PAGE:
What does Kevin Harvick’s untimely penalty mean for NASCAR’s championship picture?

Kevin Harvick won the NASCAR Cup Series race at Texas last weekend, but a penalty on his spoiler was assessed later this week and cost him his automatic berth in the championship race at Homestead.
Kevin Harvick won the NASCAR Cup Series race at Texas last weekend, but a penalty on his spoiler was assessed later this week and cost him his automatic berth in the championship race at Homestead. AP

So, this hasn’t been the best week for Kevin Harvick.

Which is, obviously, surprising given how it started. On Sunday at Texas, Harvick won his eighth race of this NASCAR Cup Series season, simultaneously locking himself into championship race at Homestead, Fla., later this month.

Or so he — and we all — thought.

Because on Wednesday, NASCAR announced that Harvick’s spoiler had failed post-race inspection at its R&D center, officially devaluing his win and costing him his golden ticket to Homestead. All for a calculation that was several hundred-thousandths of an inch out of line.

And even that wasn’t all. Harvick was docked 40 driver points in addition to his automatic championship berth being revoked, and the team lost 40 owners points. Then his crew chief, Rodney Childers, and car chief Robert Smith were suspended for the final two races of the season, and Childers was fined $75,000.

What a difference a few days makes.

Instead of entering Phoenix this weekend with a championship berth wrapped up, Harvick sits just three points clear of the cutoff line, behind his counterparts in the Big 3, Martin Truex Jr. and Kyle Busch. That means if anyone wins Sunday other than those two or Joey Logano, who is already locked into Homestead by virtue of his controversial win at Martinsville, then Harvick will be out.

Yeah, a week after winning, NASCAR’s best driver this year would be eliminated.

The good news for Harvick is that if there was any track he’d want to take his mulligan on, it’s Phoenix. Harvick has won there nine times in his career, three times as many victories as at any other track. The most recent of those came this spring, too, so the same setup and strategy should apply and only further stack the deck in Harvick’s favor.

But let’s say, for the sake of both reality and argument’s sake, that Harvick doesn’t win. Maybe Kurt Busch or Chase Elliott capitalizes on this untimely penalty and squeaks out another win. Maybe Aric Almirola or Clint Bowyer come off life support and etch out an underdog win. Point is, let’s consider the odds that Harvick doesn’t make it.

Regardless, we’re tracking toward a situation where Kyle Busch and Truex are almost confidently into the Championship 4. It would take an engine blowup or mayhem before the end of the first stage Sunday to cost one of them their shot. They’re just too far ahead in the points standings for anyone to realistically catch up without a little help from fate (or a fortuitous wreck).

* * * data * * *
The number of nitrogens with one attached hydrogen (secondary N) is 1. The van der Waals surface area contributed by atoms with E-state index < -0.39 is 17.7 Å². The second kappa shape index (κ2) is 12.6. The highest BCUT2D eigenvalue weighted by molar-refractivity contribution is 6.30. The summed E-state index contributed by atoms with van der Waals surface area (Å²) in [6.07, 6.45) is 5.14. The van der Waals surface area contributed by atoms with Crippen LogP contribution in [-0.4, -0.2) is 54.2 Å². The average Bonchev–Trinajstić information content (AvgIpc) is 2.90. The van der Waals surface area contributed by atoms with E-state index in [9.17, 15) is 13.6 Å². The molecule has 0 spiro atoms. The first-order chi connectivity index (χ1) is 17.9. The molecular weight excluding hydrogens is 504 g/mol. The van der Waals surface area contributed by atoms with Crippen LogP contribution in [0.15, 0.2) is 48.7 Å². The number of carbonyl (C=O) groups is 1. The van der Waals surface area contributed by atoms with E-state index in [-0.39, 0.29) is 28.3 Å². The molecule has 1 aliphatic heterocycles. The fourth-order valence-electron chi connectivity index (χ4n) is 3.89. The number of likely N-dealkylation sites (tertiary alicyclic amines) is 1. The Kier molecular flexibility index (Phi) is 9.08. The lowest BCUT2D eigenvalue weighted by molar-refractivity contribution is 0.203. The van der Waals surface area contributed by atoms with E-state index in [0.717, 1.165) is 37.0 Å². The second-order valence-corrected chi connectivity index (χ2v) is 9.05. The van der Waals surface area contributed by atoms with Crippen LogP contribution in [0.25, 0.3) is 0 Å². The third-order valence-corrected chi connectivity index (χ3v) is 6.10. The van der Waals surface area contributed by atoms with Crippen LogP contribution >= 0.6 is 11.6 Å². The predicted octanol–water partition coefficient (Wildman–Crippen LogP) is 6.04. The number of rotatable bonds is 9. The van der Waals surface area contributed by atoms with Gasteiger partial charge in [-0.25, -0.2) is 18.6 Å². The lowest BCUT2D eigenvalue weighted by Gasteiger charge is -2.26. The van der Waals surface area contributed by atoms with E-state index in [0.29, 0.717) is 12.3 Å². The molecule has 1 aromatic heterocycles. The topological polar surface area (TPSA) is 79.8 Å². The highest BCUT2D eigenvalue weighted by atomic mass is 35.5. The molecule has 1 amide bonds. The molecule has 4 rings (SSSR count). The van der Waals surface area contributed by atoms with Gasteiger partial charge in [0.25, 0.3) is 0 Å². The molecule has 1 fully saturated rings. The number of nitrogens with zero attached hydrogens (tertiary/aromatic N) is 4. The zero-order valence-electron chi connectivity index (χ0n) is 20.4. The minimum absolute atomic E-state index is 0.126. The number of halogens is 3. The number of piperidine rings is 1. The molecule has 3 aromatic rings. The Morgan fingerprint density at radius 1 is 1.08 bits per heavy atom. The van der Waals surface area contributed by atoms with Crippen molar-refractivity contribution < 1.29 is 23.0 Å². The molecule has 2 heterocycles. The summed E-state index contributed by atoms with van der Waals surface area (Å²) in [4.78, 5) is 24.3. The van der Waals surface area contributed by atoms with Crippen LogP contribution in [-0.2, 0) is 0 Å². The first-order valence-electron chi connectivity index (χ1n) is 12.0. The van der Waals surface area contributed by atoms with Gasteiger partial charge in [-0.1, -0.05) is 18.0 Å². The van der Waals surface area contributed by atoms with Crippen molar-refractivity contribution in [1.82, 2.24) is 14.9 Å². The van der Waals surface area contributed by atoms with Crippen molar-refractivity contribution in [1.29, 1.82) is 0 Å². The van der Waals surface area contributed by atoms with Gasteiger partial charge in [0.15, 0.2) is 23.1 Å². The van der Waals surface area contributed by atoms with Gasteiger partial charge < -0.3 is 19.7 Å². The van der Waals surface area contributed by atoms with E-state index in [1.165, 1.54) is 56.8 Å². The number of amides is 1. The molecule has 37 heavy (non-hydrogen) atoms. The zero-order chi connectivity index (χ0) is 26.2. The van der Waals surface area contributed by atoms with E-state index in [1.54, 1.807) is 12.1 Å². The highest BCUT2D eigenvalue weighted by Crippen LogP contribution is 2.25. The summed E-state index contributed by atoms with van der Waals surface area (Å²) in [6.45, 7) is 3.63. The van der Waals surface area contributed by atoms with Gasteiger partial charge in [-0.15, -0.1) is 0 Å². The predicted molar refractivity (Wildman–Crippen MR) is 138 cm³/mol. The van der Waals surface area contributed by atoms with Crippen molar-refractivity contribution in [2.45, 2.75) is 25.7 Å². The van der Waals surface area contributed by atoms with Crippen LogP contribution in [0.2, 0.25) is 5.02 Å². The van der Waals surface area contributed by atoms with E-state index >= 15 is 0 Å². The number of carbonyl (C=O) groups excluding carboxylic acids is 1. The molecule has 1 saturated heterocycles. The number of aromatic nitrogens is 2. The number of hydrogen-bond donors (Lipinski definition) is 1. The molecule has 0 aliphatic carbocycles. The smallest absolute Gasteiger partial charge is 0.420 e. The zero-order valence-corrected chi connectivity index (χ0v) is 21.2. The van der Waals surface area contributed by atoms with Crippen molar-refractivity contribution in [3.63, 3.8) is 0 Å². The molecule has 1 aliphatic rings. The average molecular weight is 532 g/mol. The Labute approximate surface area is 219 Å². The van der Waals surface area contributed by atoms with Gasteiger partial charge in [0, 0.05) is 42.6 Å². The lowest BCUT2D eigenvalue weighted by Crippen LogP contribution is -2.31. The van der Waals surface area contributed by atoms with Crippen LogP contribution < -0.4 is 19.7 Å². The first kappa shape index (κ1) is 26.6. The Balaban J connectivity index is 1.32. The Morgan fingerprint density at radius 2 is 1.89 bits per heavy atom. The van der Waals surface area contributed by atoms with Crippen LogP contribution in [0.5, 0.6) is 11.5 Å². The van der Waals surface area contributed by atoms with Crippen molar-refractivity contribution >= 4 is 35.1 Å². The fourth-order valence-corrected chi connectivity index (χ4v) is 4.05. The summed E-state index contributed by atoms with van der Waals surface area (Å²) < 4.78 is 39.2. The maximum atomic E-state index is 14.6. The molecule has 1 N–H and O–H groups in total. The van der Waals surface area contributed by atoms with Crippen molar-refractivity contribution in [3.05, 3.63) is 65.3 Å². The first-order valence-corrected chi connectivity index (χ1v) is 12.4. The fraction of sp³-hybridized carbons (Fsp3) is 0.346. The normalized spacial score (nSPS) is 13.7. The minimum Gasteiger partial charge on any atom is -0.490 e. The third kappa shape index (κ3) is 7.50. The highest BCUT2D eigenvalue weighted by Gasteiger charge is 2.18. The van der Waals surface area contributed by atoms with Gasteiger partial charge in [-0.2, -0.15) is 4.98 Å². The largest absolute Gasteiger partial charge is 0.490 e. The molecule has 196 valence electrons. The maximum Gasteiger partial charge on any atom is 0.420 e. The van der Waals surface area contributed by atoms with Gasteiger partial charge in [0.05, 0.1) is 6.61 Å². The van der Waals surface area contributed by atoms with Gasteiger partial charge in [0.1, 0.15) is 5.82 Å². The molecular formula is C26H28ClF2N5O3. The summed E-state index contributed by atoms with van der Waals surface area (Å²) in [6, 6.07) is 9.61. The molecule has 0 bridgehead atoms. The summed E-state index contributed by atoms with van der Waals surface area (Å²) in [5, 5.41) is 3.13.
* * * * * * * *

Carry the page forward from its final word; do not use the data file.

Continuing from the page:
It actually may be in Harvick’s best favor, if he himself can’t pull out a victory, for one of those two to do so.

Kyle Busch has only won once at Phoenix, but his past six races there, he’s finished no worse than seventh. Plus, over that same span, he has two runner-ups and a third — those are encouraging, but not overwhelming results. Over that same span, Truex’s best finishes are a third and a fifth. Of the two, you’d be much smarter throwing money on Busch.

As for other challengers beyond Harvick?

Elliott — with just five career races at Phoenix — probably has the best odds of stealing a win, just from a statistical standpoint. His career-worst finish there is 12th, and if not for some late-race antics with Denny Hamlin last year (call it payback, revenge, comeuppance, whatever you prefer), he might’ve had a shot to win. Plus, the he’s got all the momentum of his breakout playoff run and season, meaning any spark could ignite him to victory.

The other three... well, it’s easier just to say that Elliott has the best chance of the lot.

There’s a good chance none of this discussion matters, really. Harvick has as strong a shot as anyone to win at Phoenix, put an altered spoiler behind him, and get onto Homestead as he was supposed to.

But Harvick’s penalty has created something that previously did not exist: hope for the other playoff drivers hoping to advance.

And a little much-needed uncertainty for all of us to savor.

This week’s NASCAR race at Phoenix: What you need to know.

Race: Monster Energy NASCAR Cup Series Can-Am 500.

Distance: 312 laps, or 312 miles (502 kilometers).

Where: ISM Raceway, a 1.02-mile low-banked, asphalt, tri-oval in Avondale, Arizona.

When: 2:30 p.m. Sunday.


Radio: MRN.

Last year’s winner: Matt Kenseth.

Also this week: Whelen Trusted To Perform 200, Xfinity Series, ISM Raceway, 3:30 p.m., Saturday, NBC.

Worth mentioning: This will be the first race at Phoenix since the completion of the track’s massive renovation project, which included sweeping changes to the grandstands, suites and the track.

Who’s Hot/Who’s Not


Kevin Harvick: His win at Texas last weekend was dominant, and although it won’t guarantee him a spot at Homestead, it still bodes well for his chances at Phoenix.

Kyle Busch: He finished 17th at Texas, but still holds the top spot in the points standings — barring catastrophe, he’ll be on to Homestead even without a win at Phoenix.


Chase Elliott: Elliott’s breakout season is on its last legs, and if he doesn’t win at Phoenix, he’ll have been eliminated at the same stage of the playoffs two years running.

Clint Bowyer: He finished 26th at Texas and needs a near-miracle at Phoenix to win and force his way into Homestead... and he’s never won before in the desert.

Brendan Marks: 704-358-5889; @brendanrmarks